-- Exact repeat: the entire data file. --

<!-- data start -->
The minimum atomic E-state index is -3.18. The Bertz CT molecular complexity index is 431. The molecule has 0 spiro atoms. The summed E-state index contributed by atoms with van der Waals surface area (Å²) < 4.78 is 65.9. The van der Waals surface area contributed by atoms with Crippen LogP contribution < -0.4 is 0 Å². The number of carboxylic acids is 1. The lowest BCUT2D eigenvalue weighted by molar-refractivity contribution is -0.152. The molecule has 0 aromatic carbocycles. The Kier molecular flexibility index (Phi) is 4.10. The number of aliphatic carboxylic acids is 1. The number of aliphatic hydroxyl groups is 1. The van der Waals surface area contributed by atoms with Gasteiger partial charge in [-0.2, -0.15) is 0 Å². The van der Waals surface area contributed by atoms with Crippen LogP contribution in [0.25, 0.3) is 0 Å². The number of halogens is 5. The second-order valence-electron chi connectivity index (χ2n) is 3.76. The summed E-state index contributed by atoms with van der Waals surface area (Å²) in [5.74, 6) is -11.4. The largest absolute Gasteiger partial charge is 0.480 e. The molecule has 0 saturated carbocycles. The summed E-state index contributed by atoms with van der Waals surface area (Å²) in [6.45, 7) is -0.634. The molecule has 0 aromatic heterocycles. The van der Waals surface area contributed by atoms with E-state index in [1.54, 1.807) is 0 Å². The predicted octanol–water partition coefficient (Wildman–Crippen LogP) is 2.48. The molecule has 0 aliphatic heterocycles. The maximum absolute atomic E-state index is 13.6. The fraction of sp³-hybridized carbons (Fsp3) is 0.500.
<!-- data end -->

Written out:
The minimum atomic E-state index is -3.18. The Bertz CT molecular complexity index is 431. The molecule has 0 spiro atoms. The summed E-state index contributed by atoms with van der Waals surface area (Å²) < 4.78 is 65.9. The van der Waals surface area contributed by atoms with Crippen LogP contribution < -0.4 is 0 Å². The number of carboxylic acids is 1. The lowest BCUT2D eigenvalue weighted by molar-refractivity contribution is -0.152. The molecule has 0 aromatic carbocycles. The Kier molecular flexibility index (Phi) is 4.10. The number of aliphatic carboxylic acids is 1. The number of aliphatic hydroxyl groups is 1. The van der Waals surface area contributed by atoms with Gasteiger partial charge in [-0.2, -0.15) is 0 Å². The van der Waals surface area contributed by atoms with Crippen LogP contribution in [0.25, 0.3) is 0 Å². The number of halogens is 5. The second-order valence-electron chi connectivity index (χ2n) is 3.76. The summed E-state index contributed by atoms with van der Waals surface area (Å²) in [5.74, 6) is -11.4. The largest absolute Gasteiger partial charge is 0.480 e. The molecule has 0 saturated carbocycles. The summed E-state index contributed by atoms with van der Waals surface area (Å²) in [6.45, 7) is -0.634. The molecule has 0 aromatic heterocycles. The van der Waals surface area contributed by atoms with E-state index in [1.54, 1.807) is 0 Å². The predicted octanol–water partition coefficient (Wildman–Crippen LogP) is 2.48. The molecule has 0 aliphatic heterocycles. The maximum absolute atomic E-state index is 13.6. The fraction of sp³-hybridized carbons (Fsp3) is 0.500.